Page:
The professors and consultants have unfortunately mistaken this continually recurring “startup condition” they've created for the normal operating condition of an aquaponic system. They have had no opportunity to get better data for comparison, because they have never run an organic aquaponics system as we have. We (and one of our early students), are the only people in the world we know of to have run both a traditional university system and one of our Low Density organic aquaponics systems.

 

Rose and Dad and two of our "Delicious Fishes". Although we eat them with respect, we don't give them names because then it's harder to eat them.

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So how do we explain this apparently impossible phenomenon of low (or unmeasurable) nitrates still giving explosively productive plant growth in our Low Density systems? We’re going to go ninety degrees to this discussion first, and take a look at standard aquaculture technology: in a Recirculating Aquaculture System (RAS), a common component is what’s called a “biofilter”.


These are tanks in the water flow from the fish tank(s) that are well aerated, and contain loads of expensive little plastic macaroni often called “Kaldnes media”, “Buckyballs”, etc, which have tons of surface area. The purpose of a biofilter in an aquaculture system is to provide lots of surface area for the nitrifying bacteria to colonize.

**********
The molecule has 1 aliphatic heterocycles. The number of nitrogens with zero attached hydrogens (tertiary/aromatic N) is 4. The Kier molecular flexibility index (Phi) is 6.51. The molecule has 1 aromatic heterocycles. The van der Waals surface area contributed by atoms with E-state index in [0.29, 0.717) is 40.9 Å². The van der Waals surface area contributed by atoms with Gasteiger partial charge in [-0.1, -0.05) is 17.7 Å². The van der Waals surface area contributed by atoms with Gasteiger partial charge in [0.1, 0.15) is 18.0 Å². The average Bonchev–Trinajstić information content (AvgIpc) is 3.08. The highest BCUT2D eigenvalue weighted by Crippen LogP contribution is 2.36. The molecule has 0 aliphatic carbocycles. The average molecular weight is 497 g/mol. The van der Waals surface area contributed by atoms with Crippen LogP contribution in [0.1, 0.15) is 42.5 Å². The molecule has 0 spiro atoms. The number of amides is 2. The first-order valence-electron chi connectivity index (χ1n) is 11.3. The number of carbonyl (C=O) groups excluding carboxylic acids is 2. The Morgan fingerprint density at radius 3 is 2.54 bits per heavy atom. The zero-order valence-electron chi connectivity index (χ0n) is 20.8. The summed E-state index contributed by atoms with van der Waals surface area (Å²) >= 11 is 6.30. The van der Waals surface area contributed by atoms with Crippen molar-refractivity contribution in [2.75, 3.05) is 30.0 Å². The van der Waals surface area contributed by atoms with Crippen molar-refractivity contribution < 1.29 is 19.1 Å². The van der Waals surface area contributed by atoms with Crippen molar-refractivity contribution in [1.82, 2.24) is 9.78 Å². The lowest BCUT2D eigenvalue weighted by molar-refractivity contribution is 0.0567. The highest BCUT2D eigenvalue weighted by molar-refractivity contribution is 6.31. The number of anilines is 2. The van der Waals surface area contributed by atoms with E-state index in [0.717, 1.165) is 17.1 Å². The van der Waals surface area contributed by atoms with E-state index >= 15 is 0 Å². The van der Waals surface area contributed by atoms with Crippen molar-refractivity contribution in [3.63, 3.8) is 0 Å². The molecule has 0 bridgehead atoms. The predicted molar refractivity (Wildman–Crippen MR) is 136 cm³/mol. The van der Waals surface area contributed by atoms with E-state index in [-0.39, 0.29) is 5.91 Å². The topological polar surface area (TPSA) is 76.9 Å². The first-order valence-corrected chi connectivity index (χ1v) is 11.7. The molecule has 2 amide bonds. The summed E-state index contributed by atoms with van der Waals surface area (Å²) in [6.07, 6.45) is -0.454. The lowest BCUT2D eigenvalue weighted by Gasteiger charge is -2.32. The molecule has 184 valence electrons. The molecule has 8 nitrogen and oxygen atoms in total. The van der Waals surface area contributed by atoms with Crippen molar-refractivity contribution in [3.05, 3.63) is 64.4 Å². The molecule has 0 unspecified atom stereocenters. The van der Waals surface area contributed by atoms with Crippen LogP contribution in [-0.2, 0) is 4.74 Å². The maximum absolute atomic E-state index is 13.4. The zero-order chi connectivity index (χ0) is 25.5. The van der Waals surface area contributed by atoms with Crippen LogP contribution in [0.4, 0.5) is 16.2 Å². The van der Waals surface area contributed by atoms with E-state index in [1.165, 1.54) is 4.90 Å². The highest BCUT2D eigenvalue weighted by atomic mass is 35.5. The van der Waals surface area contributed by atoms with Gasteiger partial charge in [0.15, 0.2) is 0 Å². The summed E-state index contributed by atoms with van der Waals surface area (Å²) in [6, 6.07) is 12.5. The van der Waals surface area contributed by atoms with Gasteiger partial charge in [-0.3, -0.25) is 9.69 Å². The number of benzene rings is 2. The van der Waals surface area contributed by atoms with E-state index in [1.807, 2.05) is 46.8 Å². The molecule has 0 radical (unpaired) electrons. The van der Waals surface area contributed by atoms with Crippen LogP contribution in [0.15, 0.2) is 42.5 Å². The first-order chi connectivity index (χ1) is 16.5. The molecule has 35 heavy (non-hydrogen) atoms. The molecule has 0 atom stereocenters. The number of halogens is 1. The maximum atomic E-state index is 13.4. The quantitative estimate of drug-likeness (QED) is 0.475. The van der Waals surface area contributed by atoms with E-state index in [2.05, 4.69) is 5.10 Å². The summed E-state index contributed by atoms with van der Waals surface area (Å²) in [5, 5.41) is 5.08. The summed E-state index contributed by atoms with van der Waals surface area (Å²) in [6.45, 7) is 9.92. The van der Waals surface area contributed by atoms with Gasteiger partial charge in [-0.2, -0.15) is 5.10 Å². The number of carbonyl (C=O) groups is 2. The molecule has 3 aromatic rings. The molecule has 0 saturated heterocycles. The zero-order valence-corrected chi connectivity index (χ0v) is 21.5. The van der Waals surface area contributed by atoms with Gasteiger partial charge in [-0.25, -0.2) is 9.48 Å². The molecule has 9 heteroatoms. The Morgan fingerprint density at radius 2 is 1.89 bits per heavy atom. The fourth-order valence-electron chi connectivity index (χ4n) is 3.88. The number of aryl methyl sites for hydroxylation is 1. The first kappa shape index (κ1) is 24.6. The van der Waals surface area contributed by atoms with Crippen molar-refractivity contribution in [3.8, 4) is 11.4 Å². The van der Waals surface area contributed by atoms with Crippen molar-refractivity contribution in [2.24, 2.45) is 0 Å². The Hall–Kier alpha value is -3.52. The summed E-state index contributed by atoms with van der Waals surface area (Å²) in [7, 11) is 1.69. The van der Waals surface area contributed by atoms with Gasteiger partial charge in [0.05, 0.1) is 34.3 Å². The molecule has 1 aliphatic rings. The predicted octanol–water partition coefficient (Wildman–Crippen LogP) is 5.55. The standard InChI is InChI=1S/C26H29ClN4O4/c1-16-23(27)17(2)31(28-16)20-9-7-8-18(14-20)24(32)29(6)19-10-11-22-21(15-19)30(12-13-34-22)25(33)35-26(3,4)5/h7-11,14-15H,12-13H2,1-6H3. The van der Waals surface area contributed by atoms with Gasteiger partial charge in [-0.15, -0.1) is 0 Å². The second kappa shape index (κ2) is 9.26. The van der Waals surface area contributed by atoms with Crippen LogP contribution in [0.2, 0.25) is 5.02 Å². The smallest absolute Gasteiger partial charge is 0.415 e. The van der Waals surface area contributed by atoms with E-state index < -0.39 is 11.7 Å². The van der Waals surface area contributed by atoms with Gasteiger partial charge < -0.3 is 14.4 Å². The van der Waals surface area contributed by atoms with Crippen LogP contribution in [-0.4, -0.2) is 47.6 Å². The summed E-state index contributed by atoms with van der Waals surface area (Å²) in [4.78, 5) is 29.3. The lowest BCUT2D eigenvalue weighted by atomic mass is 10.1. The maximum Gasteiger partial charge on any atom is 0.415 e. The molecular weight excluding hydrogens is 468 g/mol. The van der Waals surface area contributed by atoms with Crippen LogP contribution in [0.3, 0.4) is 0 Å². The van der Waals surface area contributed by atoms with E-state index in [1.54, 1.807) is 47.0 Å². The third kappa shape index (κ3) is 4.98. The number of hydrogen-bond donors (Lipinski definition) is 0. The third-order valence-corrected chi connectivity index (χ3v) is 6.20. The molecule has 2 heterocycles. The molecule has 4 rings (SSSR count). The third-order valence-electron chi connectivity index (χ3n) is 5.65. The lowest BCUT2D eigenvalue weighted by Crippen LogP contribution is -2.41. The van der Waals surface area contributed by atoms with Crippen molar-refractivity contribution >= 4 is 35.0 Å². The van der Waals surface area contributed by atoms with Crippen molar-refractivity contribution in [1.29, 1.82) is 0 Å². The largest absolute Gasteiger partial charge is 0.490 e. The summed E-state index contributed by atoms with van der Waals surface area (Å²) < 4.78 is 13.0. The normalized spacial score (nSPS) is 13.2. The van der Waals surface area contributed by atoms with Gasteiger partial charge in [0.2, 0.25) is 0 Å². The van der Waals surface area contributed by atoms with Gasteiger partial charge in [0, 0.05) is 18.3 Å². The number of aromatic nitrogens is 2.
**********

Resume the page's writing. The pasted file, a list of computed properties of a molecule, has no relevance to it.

These bacteria are surface colonizers; and while they do live in the water column in your aquaponics system, that is much like a person living in a car; we all know that people are happier and more comfortable living in houses. Where the bacteria are most comfortable, and like to live, is glommed onto a surface in your aquaponics system in company with zillions of other bacteria.


They love surface area: they colonize the sides of the fish tank, the bottoms of the rafts, and the sides of the troughs, but most of all, they colonize the roots of all the plants in your system. The result is called a biofilm, a biolayer, or even just “slime”; for it’s kind of slippery to the touch.

 

Let’s look at an average biofilter: as a thought exercise, I constructed one using the Aquatic EcoSystems catalog. For a total of $10,000, I "purchased" a large fiberglass tank, several cubic yards of media, several airstones, and a small regenerative blower to aerate the biofilter. The total area represented by this $10,000 biofilter was 31,000 square feet. Then I measured the available area inside the fish tank in our largest aquaponics system; it was only 336 square feet. No wonder recirculating aquaculture systems need biofilters!

 

Next, I looked at our 6,000 square feet of aquaponics system; it has a total of 10,000 square feet of surface area, comprising the sides and bottoms of the fish tanks, the sides of the troughs, and the undersides of the rafts. I also took a representative sample of roots from our aquaponics system, measured their lengths, took a micrometer to them to get their diameter, counted them, then multiplied by an “average” sized greens produce item in our system.